A Very Frank Conversation With Lily Allen

Did you, too, meet Lily Allen on MySpace? It was November 2005 when the singer rose to fame with ‘LDN,’ the tune that juxtaposes her home of London's cool exterior with the gritty reality of city life. It was a global hit. Then, she told us to ‘Smile.’ Later, she’d thank us with a big ‘Fuck You.' Now, with her latest album No Shame, she wants us to cry. A lot.
Though few have tried, no one’s been able to come close to flattering Allen with a rip-off of her style; that goes for music and fashion. In three albums, she’s owned a space in pop she carved out herself, all the while using Twitter as a microphone to connect with her most loyal fans — and fight back at her haters. This week, Good Morning Britain host Piers Morgan is Allen’s target for reprimanding her wearing of a necklace with a bedazzled-but-miniature AK-47 on it.
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But when isn’t Allen embroiled in drama? Without her short fuse, we wouldn’t have Sheezus. In fact, on ‘Higher,’ the second single off her latest record, she owns it: “I can take this down to the wire / soon see if I fight fire with fire.” Of course, if she was a man, critics like Morgan and others would pick on someone else. But that’s how Allen has been a not-so-silent pioneer for women in music. Her tunes may have crescendoed from upbeat to melancholic, but her lyrics still hit you where it hurts — and it just so happens that, on No Shame, it’s the heart.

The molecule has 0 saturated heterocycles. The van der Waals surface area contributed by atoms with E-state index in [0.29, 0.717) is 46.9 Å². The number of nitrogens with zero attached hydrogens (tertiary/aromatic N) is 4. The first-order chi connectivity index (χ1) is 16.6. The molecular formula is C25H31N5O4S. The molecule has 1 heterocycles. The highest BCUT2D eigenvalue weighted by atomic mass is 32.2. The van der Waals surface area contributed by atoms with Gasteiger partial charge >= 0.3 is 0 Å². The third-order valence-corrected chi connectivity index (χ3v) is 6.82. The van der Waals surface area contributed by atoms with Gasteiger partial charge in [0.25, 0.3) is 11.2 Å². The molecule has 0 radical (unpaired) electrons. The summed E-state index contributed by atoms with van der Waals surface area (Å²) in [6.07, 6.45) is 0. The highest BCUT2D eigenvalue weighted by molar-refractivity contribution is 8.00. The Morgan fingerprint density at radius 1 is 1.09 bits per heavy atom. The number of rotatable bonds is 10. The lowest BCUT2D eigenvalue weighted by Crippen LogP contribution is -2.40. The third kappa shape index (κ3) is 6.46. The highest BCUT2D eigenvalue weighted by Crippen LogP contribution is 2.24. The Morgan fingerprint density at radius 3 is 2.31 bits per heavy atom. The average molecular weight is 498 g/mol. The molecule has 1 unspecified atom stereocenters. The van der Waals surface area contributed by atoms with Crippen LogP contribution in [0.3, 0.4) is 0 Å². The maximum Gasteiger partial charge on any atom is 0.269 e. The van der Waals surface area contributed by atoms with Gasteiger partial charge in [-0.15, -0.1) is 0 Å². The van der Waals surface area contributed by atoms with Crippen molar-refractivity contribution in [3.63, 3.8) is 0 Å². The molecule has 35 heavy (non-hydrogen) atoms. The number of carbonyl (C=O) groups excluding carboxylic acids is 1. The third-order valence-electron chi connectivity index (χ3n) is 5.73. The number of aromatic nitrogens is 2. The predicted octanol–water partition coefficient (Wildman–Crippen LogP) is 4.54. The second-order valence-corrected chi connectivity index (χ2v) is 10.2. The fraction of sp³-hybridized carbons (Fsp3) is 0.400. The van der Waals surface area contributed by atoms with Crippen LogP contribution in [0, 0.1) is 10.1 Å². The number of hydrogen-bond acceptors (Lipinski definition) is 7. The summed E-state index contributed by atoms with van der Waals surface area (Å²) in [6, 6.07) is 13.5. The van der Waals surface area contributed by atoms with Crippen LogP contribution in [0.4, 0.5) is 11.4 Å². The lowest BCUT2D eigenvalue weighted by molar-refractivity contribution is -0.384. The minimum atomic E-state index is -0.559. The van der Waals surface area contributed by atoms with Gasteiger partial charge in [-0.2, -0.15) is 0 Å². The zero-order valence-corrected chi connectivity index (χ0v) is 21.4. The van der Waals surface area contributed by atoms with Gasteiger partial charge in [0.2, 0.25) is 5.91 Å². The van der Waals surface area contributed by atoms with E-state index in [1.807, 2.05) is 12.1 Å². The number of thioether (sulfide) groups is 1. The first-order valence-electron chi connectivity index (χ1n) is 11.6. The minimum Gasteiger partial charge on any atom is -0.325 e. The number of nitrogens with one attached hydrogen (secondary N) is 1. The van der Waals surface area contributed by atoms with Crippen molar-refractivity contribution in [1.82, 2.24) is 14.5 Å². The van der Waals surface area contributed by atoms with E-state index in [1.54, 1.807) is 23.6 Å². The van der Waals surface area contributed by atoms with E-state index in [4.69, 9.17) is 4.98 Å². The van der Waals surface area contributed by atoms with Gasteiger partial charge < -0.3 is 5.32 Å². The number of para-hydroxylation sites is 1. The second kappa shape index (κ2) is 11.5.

As exploitative a culture as the music industry can be, we, as fans and consumers, are the other half to the equation. It happens every three to five years: Where an artist’s debut album is innocent, usually about partying or emerging from a breakup better than ever, their third or fourth album, as in Allen’s case, is when they finally reveal themselves. Where the loudmouth songstress once twerked the pain away, she’s now wallowing in it and letting us know, without mincing a single tear, precisely how it feels.
A divorce, postnatal depression, and the crushing pressure of trying to stay fresh-faced in a society that has gone tits up will do that to a person. No Shame may be the saddest hand-written diary you’ve ever danced to, but it’s enchanting and brilliant; it’s Allen at her best, and will be on repeat to ad nauseam.
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But emotions aside (though only for ‘Trigger Bang’ and ‘Pushing Up Daisies’), it’s with her fashion that Allen has the most fun. Over the years, we’ve watched her party-dress-and-sneakers look blossom into a front-row worthy, Chanel couture-level aesthetic. And she’s not afraid to use it.
Below, we caught up with Allen at the New York stop of her press tour to talk No Shame and style, from then to now. Spoiler alert: She’s kind of over it. But wouldn’t you be too?
How long did it take you to make this record?
Lily Allen: “Well, I’ve probably been making it for, like, three years. I was here promoting my last record four years ago. That ended pretty badly...I kind of stopped promoting the last album before we’d finished it because I was really unhappy with so much of it.